There can be few stranger sights in Irish politics than Sinn Fein pretending to defend and respect An Garda Siochana.
This is a party whose attitude to the force is probably best summed up by the attendance last week of its new Northern leader, Michelle O'Neill, at a vigil to commemorate four IRA members who opened fire on a police station with a heavy machine gun.
The men, who came from O'Neill's home village of Clonoe, Co Tyrone, all died when the SAS had the audacity to shoot back. Now suddenly SF is the best friends of the boys in blue, just because it wants to score a hit on the Government in its hour of chaos over the Maurice McCabe affair.
It's certainly not because it has any great love for whistleblowers. What is a whistleblower, after all? "One who reveals wrongdoing within an organisation to the public," the dictionary says.
Someone like Eamon Collins then, who wrote a book about his time in the IRA, and subsequently gave evidence in a libel action against Provo godfather Slab Murphy?
On a morning walk near his home in Newry, Co Down, Collins was beaten and stabbed to death in a murder described by the coroner as the most brutal he'd ever seen.
Gerry Adams's response was that the man's death was "regrettable". A local SF councillor was even less sympathetic: "He will not be missed. I have no feelings for Eamon Collins."
Of all the organisations with a right to take the moral high ground on the proper treatment of those who grow sick of seeing injustice and decide to do something about it, SF is the very last on the list.
Nor can it shrug it off by insisting these things happened in another place and time, and are not relevant today. SF makes great play of being an all-Ireland party, even if it does play a cynical game when justifying how it can enforce welfare cuts in the North, whilst claiming to oppose them in the South.
This determination to ride two horses at once looks less clever when its Northern leader - who's now joined at the hip with Mary Lou McDonald in a rather obvious PR strategy to sell them to the public as a female-friendly Sister Act - spent the week commemorating those whose last act was to try to murder policemen.
The party's Southern command was also not averse to giving a hero's welcome to the killers of Garda Jerry McCabe when they got out of jail.
Now it's the law and order party? With SF, the question is: whose law? Whose twisted idea of order?
Defending Maurice McCabe is too important to be left to unscrupulous chancers to exploit, and that it is exploitation which SF is about was made plain by the fact that its immediate instinct was to put down a motion of no confidence in the Government.
McCabe was treated appallingly, and the Government has mishandled almost every aspect of it since the latest twists were revealed by Prime Time, with the Taoiseach seemingly unable to calm nerves on deck, instead making things worse in a way that only he can.
But the very pandemonium of the past couple of weeks is exactly why the affair needs to be handled with the same scrupulousness as in a criminal court. No wild allegations. No unproven slurs. Facts.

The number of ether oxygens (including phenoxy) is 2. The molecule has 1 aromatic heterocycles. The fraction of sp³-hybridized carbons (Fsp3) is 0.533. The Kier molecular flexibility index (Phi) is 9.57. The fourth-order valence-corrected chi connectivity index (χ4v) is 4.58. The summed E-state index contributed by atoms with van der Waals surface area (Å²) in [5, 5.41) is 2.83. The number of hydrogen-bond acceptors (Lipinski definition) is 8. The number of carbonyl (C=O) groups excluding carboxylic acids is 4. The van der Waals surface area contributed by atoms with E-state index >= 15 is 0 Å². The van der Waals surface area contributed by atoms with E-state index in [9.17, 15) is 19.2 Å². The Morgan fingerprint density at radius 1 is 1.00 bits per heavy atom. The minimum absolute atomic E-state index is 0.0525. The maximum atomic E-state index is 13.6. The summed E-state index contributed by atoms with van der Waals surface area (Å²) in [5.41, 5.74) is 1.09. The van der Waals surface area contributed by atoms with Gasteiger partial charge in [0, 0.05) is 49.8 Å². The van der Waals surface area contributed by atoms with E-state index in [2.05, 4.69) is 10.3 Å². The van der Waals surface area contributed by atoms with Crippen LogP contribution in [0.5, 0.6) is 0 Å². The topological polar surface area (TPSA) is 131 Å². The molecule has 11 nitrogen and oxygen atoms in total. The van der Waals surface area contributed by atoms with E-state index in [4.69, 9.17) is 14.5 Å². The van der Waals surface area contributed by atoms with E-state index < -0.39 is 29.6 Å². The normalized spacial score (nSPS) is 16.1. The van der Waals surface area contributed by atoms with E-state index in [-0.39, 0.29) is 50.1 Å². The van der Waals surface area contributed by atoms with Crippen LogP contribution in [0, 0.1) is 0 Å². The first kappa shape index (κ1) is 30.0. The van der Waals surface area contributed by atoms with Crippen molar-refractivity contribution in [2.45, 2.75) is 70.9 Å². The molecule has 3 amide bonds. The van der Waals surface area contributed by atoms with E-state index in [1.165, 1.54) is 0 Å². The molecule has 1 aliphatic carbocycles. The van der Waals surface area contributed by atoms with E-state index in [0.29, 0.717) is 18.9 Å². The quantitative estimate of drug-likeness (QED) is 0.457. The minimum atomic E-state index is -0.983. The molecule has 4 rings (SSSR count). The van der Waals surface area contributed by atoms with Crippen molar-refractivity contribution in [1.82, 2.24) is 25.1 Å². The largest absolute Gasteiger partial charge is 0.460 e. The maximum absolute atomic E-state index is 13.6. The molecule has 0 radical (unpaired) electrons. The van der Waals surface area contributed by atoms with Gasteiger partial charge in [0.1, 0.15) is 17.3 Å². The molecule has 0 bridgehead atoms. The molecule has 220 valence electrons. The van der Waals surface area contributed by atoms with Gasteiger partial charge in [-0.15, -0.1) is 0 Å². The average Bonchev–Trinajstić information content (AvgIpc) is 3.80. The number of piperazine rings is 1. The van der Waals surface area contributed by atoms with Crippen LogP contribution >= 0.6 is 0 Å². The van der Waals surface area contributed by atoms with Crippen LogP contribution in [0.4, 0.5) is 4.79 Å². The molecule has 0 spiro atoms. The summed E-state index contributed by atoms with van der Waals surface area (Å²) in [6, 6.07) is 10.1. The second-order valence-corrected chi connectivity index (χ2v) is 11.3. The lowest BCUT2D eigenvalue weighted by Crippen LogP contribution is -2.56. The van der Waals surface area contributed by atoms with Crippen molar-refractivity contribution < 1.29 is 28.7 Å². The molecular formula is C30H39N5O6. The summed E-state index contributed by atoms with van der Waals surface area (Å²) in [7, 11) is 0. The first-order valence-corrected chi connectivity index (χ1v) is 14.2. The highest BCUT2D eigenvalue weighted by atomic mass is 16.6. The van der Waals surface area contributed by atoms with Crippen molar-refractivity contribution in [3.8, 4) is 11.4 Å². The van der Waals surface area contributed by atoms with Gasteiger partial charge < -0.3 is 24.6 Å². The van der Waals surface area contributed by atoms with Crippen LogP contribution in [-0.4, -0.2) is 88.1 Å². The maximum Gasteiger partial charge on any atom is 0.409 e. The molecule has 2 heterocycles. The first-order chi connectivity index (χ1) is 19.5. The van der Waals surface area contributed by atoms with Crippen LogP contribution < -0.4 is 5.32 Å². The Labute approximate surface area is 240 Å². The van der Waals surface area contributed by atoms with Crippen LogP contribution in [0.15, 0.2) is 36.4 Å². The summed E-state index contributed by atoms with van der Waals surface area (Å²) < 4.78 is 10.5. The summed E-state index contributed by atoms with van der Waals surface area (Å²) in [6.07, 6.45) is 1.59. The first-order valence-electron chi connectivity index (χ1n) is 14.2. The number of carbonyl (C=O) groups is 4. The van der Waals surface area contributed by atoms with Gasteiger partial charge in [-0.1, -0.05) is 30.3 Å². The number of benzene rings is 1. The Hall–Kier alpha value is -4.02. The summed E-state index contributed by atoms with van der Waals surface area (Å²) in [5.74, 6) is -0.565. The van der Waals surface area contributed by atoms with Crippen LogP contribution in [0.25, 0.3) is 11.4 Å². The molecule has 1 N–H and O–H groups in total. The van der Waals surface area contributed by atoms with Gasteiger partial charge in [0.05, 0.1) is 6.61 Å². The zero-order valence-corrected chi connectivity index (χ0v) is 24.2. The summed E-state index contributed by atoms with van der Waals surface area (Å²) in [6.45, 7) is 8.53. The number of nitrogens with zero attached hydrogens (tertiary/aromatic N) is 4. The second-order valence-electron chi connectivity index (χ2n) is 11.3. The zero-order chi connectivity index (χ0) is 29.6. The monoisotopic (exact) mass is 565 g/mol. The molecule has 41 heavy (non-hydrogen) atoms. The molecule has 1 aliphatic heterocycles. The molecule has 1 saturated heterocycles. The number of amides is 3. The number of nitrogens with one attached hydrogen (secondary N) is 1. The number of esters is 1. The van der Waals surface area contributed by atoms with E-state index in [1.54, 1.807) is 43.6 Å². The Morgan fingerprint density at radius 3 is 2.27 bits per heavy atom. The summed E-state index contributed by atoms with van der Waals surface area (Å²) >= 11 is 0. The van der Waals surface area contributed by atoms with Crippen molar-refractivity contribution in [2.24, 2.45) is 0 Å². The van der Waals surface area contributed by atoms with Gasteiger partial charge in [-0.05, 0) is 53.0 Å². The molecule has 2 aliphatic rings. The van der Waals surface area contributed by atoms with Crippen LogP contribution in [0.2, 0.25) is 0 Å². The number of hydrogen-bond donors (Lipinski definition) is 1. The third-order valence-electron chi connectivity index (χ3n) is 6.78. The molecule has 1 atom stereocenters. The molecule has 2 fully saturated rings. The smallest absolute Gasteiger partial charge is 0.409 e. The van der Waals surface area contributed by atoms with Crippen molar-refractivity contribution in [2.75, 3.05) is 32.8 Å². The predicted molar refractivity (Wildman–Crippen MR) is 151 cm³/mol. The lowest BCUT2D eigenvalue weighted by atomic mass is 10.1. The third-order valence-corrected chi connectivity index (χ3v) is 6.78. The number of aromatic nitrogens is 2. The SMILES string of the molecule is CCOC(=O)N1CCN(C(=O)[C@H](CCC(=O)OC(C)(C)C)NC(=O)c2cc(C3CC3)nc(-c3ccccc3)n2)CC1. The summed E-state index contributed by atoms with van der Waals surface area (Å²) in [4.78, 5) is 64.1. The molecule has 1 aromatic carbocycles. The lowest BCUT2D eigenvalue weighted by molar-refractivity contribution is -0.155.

SF's motion of no confidence in the Government was nothing but an attempt to put itself centre stage in the story, despite the fact that there was zero chance of it ever being passed - and even if it was, it would just spark an election in which other issues would overshadow McCabe.
It was particularly revealing that, in his contribution to Wednesday's Dail debate, Gerry Adams laid as much stress on attacking Fianna Fail as the Coalition, and devoted the culminating section of his speech to rebutting allegations that SF refused to talk to FF after the 2016 election.
He even referred to FF leader Micheal Martin as the "de facto deputy first minister of this Government".
There could have been no clearer signal that SF's real target last week was not the Government at all, but a resurgent FF, and that McCabe was just a convenient hook on which to hang the attack. In his own contribution, Anti-Austerity Alliance/People Before Profit TD Richard Boyd Barrett deplored that, in "the spectator sport that, sadly, politics often descends into", talk had turned to whether the Government would survive, which he said "pale(s)into insignificance" next to McCabe's anguish.
He's entirely right about that. FG's main leadership contenders seem to see this crisis largely as their chance to finish off Enda Kenny, distracting us with silly stories about Leo Varadkar flying back from South America to save the nation, like Superman, as if anyone cares about whose political career will benefit most from this mess.
But the fault for that lies with the Opposition as much as the Government or media. Left-wing and Independent deputies have not been above turning their attacks on the integrity of the gardai into a spectator sport, too; SF's grandstanding not least.
Boyd Barrett set out clearly what matters: "To me, there is no doubt that there was an orchestrated campaign (to smear Maurice McCabe)... The only issue is precisely who orchestrated that campaign. That is to be decided."
A tribunal might still not be the best way to do that. Tribunals in Ireland have not been known for their speed. It was more than five years between the establishment of the Morris Tribunal into alleged garda malpractice in Co Donegal and its final report; ultimately, the only winners may well be the lawyers. But that, and the forthcoming independent review into garda practices and culture by a policing expert from outside the State, are the only games in town. The rest is noise.
There's certainly no need for SF's amateur dramatics. As Minister of Sstate Patrick O'Donovan told him in the Dail last week, Gerry Adams would do better to "remember the faces of the dead gardai".